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New Tax Law Includes Changes to Roth IRAs and Capital Gains

  • May 23rd, 2006

On May 17, 2006, President Bush signed a new tax bill into law that makes a number of changes to tax law, including changing who can participate in a Roth IRA, extending the capital gains tax reduction, making unearned income by minors up to age 18 taxable at the parent's tax rate, and increasing the Alternative Minimum Tax exemption.

The new law increases the number of people who can participate in a Roth IRA. With a Roth IRA, unlike a traditional IRA, you don't receive a tax deduction when you invest your money, but your original deposits and the earnings on them are not taxed when you withdraw. However, not everyone can participate in a Roth IRA'ā€¯individuals with incomes of more than $110,000 and couples with more than $160,000 cannot put money into a Roth IRA, and households with income of more than $100,000 cannot convert a traditional IRA into a Roth IRA.

The new law, which takes affect in 2010, doesn't change the income threshold for people who are starting a new Roth IRA, but it will allow people with incomes of more than $100,000 to convert a traditional IRA into a Roth IRA. While you will have to pay taxes on the conversion, if you convert in 2010, you can split the taxes into two payments to be paid in 2011 and 2012. If you convert after 2010, you will have one year to pay the taxes.

For more information on retirement planning, click here.

The new tax law also extends the capital gains tax reduction passed in 2003. The reduction was supposed to be in effect only until 2008, but the new law extends the rate until 2010. The tax rate on taxpayers in the highest tax brackets will remain at no more than 15 percent. Taxpayers in the 10 percent and 15 percent tax bracket will pay a 5 percent rate until 2007, and, starting in 2008, they won't have to pay any capital gains taxes when they sell assets, such as stocks or mutual funds.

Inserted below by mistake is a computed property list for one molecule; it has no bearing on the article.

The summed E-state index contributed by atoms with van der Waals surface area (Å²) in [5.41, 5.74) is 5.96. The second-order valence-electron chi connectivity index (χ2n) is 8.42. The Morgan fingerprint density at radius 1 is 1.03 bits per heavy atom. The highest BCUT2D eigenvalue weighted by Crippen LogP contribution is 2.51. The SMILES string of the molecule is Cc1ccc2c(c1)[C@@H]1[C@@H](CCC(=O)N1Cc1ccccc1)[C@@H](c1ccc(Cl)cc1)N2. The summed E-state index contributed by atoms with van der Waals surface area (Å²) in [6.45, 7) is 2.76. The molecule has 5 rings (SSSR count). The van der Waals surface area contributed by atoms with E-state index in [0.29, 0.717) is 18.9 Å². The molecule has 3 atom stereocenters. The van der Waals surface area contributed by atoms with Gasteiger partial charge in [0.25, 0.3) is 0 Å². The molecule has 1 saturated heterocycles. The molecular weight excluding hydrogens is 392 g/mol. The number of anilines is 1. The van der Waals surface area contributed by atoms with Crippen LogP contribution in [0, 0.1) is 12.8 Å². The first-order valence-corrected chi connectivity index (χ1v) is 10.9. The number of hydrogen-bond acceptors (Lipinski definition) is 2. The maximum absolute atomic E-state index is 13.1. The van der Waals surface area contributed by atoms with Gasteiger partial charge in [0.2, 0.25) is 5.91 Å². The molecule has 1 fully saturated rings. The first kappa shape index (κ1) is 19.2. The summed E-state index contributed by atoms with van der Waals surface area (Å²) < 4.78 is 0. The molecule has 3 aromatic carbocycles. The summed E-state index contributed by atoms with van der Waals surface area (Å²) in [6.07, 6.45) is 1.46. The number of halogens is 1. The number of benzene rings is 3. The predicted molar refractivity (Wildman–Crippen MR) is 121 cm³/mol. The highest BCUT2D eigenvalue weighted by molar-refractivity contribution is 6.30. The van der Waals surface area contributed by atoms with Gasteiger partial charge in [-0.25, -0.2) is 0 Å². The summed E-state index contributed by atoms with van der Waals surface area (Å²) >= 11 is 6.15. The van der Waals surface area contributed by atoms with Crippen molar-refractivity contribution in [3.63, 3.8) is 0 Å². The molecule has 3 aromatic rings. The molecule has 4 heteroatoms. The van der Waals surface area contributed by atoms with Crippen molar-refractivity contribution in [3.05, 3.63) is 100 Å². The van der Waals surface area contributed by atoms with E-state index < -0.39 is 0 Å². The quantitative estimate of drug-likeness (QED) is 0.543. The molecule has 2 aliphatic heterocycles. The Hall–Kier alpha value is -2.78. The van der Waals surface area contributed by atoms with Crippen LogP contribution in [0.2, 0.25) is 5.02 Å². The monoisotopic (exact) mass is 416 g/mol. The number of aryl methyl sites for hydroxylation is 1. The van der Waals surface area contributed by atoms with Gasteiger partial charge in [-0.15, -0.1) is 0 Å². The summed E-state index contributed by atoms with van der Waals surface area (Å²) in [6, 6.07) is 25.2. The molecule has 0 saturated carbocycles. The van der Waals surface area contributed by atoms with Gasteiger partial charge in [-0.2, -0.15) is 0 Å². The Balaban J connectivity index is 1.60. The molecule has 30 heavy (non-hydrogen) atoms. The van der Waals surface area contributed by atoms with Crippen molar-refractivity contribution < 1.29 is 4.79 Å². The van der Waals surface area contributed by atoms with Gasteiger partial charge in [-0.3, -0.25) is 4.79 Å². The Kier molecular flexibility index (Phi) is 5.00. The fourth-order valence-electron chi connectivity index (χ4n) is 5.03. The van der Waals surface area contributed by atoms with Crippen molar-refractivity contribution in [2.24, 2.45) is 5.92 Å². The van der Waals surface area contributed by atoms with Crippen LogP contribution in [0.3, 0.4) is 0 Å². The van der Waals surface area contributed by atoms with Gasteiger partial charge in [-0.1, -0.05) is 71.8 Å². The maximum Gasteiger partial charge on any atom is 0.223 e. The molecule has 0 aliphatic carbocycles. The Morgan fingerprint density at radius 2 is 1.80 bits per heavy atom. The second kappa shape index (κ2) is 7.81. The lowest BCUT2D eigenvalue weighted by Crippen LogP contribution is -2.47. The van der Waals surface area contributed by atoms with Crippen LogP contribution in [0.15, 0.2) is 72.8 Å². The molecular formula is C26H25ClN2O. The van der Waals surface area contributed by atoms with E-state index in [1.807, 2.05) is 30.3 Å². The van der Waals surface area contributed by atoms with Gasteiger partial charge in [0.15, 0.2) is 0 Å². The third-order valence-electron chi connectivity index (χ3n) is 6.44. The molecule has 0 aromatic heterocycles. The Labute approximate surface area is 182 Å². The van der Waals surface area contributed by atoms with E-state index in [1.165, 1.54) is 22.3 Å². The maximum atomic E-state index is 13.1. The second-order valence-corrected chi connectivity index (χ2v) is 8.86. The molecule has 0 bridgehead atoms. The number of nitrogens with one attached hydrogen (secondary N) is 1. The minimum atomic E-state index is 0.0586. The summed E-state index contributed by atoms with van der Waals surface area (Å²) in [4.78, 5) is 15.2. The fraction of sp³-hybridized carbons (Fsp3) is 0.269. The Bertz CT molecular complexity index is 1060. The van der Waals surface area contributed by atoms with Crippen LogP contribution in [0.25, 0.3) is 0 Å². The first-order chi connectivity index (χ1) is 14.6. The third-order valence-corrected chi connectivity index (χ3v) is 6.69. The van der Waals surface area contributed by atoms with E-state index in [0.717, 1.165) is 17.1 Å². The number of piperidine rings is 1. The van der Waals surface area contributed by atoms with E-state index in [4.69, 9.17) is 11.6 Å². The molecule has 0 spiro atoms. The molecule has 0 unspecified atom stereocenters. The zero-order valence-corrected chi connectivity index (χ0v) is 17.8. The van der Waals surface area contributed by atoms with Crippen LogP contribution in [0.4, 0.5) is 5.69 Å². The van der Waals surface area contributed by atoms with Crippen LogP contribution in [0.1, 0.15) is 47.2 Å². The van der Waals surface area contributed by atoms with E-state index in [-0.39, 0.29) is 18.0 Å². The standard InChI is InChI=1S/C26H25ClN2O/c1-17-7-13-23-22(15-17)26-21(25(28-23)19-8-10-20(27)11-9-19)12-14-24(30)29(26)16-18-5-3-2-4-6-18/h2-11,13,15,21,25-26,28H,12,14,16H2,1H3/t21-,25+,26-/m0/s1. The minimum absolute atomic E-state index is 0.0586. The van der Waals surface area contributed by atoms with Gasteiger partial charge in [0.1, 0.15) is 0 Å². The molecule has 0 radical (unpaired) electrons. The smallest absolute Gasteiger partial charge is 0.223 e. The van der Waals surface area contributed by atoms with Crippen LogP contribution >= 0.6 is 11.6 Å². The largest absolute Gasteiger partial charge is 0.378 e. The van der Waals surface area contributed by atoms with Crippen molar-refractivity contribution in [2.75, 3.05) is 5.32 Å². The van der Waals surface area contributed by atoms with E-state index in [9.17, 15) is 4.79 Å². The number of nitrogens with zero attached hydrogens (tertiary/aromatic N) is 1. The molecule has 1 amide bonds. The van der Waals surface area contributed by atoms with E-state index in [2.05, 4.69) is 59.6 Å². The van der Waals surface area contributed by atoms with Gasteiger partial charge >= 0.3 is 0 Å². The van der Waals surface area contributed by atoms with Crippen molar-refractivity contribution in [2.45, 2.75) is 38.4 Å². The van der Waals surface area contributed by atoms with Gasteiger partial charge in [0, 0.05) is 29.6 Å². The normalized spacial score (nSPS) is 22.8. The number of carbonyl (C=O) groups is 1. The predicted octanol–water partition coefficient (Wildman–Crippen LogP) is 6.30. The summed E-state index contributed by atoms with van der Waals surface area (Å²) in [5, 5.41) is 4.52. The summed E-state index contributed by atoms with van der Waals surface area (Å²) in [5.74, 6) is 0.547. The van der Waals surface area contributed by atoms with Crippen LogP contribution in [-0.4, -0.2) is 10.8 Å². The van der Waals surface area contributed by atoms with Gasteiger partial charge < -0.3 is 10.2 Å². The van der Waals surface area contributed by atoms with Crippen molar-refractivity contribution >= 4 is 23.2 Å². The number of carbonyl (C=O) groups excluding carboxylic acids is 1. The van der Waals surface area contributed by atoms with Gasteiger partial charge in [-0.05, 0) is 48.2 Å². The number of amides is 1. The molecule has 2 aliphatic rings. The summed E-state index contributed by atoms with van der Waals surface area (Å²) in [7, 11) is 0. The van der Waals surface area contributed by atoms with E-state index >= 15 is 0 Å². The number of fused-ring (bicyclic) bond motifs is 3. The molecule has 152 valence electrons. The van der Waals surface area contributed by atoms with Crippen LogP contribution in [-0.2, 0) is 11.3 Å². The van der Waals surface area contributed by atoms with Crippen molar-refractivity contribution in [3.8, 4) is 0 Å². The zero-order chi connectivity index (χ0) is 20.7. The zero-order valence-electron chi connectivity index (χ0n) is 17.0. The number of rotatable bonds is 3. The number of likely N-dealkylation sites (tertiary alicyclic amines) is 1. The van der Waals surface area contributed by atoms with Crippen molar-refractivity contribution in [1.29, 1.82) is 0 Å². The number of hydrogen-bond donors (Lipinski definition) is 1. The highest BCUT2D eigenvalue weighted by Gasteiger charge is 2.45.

Another change in the tax law may affect seniors who have opened custodial accounts (or UTMA account) for their grandchildren. The law makes unearned income by minors up to age 18 taxable at the parent's tax rate. Previously, the first $850 of investment gain from a custodial account was tax free, the second $850 was taxed at the child's rate, and any income over that was taxed at the parent's or grandparent's rate. When a child turned 14, anything over $850 was taxed at the child's rate. Under the new law, any income over $1,700 is taxed at the parent's or grandparent's rate until the child turns 18.

For more information on custodial accounts, click here.

Finally, the new law also increases the Alternative Minimum Tax exemption for one year. It was originally scheduled to return the amount to $42,500 for married taxpayers and $33,750 for single taxpayers, but instead will be increased to $62,550 for married taxpayers and $42,500 for single taxpayers.

Local Elder Law Attorneys in Ashburn, VA

Evan Farr

The Law Firm of Evan H. Farr, P.C.
Fairfax, VA

William Fralin

The Estate Planning & Elder Law Firm PC
Bethesda, MD

Daniel Steven

Daniel N. Steven, LLC
Rockville, MD


Last Modified: 05/23/2006

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